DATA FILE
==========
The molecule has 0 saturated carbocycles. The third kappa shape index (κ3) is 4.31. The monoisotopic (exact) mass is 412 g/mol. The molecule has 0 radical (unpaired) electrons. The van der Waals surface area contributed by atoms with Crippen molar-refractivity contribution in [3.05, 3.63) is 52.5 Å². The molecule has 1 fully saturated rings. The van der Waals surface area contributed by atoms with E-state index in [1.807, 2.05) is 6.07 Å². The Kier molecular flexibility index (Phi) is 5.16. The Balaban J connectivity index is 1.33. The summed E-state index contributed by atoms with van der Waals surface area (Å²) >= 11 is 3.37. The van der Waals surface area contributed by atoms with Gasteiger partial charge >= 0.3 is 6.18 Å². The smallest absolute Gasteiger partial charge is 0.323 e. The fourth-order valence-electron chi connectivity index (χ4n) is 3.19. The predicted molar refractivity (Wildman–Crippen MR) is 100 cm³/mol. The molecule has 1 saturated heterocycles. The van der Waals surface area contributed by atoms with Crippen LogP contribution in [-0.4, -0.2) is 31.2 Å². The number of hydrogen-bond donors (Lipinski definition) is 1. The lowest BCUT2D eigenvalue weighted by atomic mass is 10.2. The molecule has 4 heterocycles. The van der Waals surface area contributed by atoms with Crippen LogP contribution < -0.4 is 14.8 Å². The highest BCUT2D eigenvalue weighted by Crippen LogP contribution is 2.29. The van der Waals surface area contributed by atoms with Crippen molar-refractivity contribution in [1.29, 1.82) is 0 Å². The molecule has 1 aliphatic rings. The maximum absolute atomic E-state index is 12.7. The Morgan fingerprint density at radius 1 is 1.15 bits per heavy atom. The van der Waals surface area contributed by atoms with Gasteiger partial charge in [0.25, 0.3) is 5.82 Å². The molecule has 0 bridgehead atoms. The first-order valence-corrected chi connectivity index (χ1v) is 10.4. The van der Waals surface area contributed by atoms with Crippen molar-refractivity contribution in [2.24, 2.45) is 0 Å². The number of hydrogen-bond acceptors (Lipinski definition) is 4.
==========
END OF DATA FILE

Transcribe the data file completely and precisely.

The molecule has 0 saturated carbocycles. The third kappa shape index (κ3) is 4.31. The monoisotopic (exact) mass is 412 g/mol. The molecule has 0 radical (unpaired) electrons. The van der Waals surface area contributed by atoms with Crippen molar-refractivity contribution in [3.05, 3.63) is 52.5 Å². The molecule has 1 fully saturated rings. The van der Waals surface area contributed by atoms with E-state index in [1.807, 2.05) is 6.07 Å². The Kier molecular flexibility index (Phi) is 5.16. The Balaban J connectivity index is 1.33. The summed E-state index contributed by atoms with van der Waals surface area (Å²) >= 11 is 3.37. The van der Waals surface area contributed by atoms with Gasteiger partial charge >= 0.3 is 6.18 Å². The smallest absolute Gasteiger partial charge is 0.323 e. The fourth-order valence-electron chi connectivity index (χ4n) is 3.19. The predicted molar refractivity (Wildman–Crippen MR) is 100 cm³/mol. The molecule has 1 saturated heterocycles. The van der Waals surface area contributed by atoms with Crippen LogP contribution in [-0.4, -0.2) is 31.2 Å². The number of hydrogen-bond donors (Lipinski definition) is 1. The lowest BCUT2D eigenvalue weighted by atomic mass is 10.2. The molecule has 4 heterocycles. The van der Waals surface area contributed by atoms with Crippen LogP contribution < -0.4 is 14.8 Å². The highest BCUT2D eigenvalue weighted by Crippen LogP contribution is 2.29. The van der Waals surface area contributed by atoms with Crippen molar-refractivity contribution in [1.29, 1.82) is 0 Å². The molecule has 1 aliphatic rings. The maximum absolute atomic E-state index is 12.7. The Morgan fingerprint density at radius 1 is 1.15 bits per heavy atom. The van der Waals surface area contributed by atoms with Gasteiger partial charge in [0.25, 0.3) is 5.82 Å². The molecule has 0 bridgehead atoms. The first-order valence-corrected chi connectivity index (χ1v) is 10.4. The van der Waals surface area contributed by atoms with Crippen molar-refractivity contribution in [2.24, 2.45) is 0 Å². The number of hydrogen-bond acceptors (Lipinski definition) is 4.